• If there are defects in the building, have them referred to in a professionally drafted Schedule of Condition.

The importance of an FRI lease for landlords

The negotiation of an FRI lease is not all on the tenant’s side.  It is imperative that a landlord can protect their investment and ensure dilapidations are attended to both during the term of the lease and after it ends.

To protect their interests, landlords should ensure the following when drafting and negotiating a commercial lease agreement:

  • The scope of the premises the tenant is responsible for is clearly defined, for example, identify the internal walls, floor, ceilings and other component parts which will comprise the tenant’s repair obligations.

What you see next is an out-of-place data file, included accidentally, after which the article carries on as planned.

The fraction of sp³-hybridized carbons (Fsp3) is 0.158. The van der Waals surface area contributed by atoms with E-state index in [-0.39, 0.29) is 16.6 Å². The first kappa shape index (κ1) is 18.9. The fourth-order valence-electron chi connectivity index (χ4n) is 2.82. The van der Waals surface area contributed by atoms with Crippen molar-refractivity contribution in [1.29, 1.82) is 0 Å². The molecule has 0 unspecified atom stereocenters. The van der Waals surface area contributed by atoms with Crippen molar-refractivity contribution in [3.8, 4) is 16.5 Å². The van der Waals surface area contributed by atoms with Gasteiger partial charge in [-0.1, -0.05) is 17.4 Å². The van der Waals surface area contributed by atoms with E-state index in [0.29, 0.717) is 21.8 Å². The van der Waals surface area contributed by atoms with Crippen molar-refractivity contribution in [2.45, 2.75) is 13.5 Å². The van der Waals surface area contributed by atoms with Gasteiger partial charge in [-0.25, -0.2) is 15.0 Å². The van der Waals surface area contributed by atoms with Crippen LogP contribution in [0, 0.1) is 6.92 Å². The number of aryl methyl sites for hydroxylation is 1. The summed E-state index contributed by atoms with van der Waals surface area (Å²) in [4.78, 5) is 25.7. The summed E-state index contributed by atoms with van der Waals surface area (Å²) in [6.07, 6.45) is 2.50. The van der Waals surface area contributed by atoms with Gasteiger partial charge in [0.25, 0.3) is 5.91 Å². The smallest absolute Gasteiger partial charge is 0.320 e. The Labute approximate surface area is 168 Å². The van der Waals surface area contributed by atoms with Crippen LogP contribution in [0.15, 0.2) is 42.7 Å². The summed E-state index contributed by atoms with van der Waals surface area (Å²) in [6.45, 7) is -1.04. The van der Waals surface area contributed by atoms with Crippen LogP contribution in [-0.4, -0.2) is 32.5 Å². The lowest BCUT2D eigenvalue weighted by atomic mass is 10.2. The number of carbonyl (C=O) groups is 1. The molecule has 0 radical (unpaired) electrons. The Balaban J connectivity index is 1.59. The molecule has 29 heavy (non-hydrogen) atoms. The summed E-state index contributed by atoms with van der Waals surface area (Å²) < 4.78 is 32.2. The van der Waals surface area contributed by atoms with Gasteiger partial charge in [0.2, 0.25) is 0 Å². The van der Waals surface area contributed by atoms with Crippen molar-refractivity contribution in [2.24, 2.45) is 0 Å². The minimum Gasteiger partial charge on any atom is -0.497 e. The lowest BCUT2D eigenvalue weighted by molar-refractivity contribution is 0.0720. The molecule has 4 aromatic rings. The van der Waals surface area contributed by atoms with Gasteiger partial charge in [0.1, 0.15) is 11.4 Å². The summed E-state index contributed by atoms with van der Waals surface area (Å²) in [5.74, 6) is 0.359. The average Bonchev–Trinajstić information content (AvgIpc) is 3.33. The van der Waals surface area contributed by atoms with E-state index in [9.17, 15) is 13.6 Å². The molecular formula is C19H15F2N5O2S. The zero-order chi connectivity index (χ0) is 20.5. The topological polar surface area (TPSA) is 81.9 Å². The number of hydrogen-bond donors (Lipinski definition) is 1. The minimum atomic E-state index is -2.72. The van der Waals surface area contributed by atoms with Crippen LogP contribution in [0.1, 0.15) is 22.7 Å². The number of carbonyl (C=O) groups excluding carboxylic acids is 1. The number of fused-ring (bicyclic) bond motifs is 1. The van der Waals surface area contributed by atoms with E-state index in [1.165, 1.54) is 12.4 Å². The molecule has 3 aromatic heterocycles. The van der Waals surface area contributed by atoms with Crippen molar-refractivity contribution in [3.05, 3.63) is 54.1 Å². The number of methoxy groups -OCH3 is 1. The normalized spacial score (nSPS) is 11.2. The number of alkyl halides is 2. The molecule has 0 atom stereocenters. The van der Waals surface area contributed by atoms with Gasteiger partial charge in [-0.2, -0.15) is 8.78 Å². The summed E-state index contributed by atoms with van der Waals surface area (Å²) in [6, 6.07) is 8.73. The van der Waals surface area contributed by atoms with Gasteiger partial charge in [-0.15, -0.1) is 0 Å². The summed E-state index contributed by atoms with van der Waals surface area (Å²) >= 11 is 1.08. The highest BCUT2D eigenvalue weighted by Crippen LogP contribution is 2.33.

• The Schedule of Condition should contain high-quality photographs
  • The Schedule of Condition needs to be referred to in any other clauses in the tenancy agreement which may require the tenant to carry out work they have excluded responsibility for in the negotiations

In addition, before agreeing to an early repudiation or assignment of the lease, the landlord must ensure the tenant is still responsible for existing dilapidations claims, either by securing payment or preserving these against the incoming assignee.

Final words

For most businesses, a lease is one of the highest outgoings.  For both landlords and tenants, agreeing to a FRI lease without expert legal advice could lead to costly legal disputes.

Bennett Griffin are award-winning solicitors based in West Sussex with offices in central Worthing and Ferring.  Our experienced and specialist solicitors offer a comprehensive service and will work with you in an honest, considered, and practical manner.  Our commercial property department is able to advise and assist you in relation ‘full repairing leases and insuring leases’ and all other commercial tenancy matters.  Please contact us on 01903 229 999 or by email at for more information.